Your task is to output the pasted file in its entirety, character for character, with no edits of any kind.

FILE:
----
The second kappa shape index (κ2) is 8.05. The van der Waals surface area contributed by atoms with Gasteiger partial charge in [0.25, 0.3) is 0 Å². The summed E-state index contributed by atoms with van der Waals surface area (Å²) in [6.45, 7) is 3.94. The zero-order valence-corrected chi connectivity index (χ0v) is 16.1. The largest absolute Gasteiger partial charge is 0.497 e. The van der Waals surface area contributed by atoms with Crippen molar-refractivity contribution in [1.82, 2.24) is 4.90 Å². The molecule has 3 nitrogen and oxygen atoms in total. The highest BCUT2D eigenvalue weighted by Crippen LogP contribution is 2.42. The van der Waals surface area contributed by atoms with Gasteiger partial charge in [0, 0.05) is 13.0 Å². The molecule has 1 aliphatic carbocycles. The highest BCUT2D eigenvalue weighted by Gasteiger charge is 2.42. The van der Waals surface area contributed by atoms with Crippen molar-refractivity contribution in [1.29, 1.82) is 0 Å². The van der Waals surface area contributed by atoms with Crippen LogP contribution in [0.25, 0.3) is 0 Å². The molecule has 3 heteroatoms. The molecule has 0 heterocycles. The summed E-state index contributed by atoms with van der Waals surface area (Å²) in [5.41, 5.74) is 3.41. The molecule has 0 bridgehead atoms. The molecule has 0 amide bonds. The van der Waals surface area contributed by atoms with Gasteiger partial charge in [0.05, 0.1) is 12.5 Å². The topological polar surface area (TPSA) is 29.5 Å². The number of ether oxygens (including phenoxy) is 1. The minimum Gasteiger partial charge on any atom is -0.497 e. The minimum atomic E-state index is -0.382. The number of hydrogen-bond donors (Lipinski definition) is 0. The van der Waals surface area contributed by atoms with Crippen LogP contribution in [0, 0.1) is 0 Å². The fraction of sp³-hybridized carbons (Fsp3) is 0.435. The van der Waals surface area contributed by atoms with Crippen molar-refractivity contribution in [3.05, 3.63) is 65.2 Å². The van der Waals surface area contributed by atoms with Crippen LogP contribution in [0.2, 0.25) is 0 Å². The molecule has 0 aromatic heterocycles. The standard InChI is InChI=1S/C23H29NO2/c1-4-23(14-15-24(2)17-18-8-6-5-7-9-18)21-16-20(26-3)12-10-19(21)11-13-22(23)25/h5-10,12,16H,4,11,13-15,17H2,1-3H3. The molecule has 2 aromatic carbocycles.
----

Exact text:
The second kappa shape index (κ2) is 8.05. The van der Waals surface area contributed by atoms with Gasteiger partial charge in [0.25, 0.3) is 0 Å². The summed E-state index contributed by atoms with van der Waals surface area (Å²) in [6.45, 7) is 3.94. The zero-order valence-corrected chi connectivity index (χ0v) is 16.1. The largest absolute Gasteiger partial charge is 0.497 e. The van der Waals surface area contributed by atoms with Crippen molar-refractivity contribution in [1.82, 2.24) is 4.90 Å². The molecule has 3 nitrogen and oxygen atoms in total. The highest BCUT2D eigenvalue weighted by Crippen LogP contribution is 2.42. The van der Waals surface area contributed by atoms with Gasteiger partial charge in [0, 0.05) is 13.0 Å². The molecule has 1 aliphatic carbocycles. The highest BCUT2D eigenvalue weighted by Gasteiger charge is 2.42. The van der Waals surface area contributed by atoms with Crippen molar-refractivity contribution in [1.29, 1.82) is 0 Å². The van der Waals surface area contributed by atoms with Crippen LogP contribution in [0.25, 0.3) is 0 Å². The molecule has 3 heteroatoms. The molecule has 0 heterocycles. The summed E-state index contributed by atoms with van der Waals surface area (Å²) in [5.41, 5.74) is 3.41. The molecule has 0 bridgehead atoms. The molecule has 0 amide bonds. The van der Waals surface area contributed by atoms with Gasteiger partial charge in [0.05, 0.1) is 12.5 Å². The topological polar surface area (TPSA) is 29.5 Å². The number of ether oxygens (including phenoxy) is 1. The minimum Gasteiger partial charge on any atom is -0.497 e. The minimum atomic E-state index is -0.382. The number of hydrogen-bond donors (Lipinski definition) is 0. The van der Waals surface area contributed by atoms with Crippen LogP contribution in [0, 0.1) is 0 Å². The fraction of sp³-hybridized carbons (Fsp3) is 0.435. The van der Waals surface area contributed by atoms with Crippen molar-refractivity contribution in [3.05, 3.63) is 65.2 Å². The van der Waals surface area contributed by atoms with Crippen LogP contribution in [0.2, 0.25) is 0 Å². The molecule has 0 aromatic heterocycles. The standard InChI is InChI=1S/C23H29NO2/c1-4-23(14-15-24(2)17-18-8-6-5-7-9-18)21-16-20(26-3)12-10-19(21)11-13-22(23)25/h5-10,12,16H,4,11,13-15,17H2,1-3H3. The molecule has 2 aromatic carbocycles.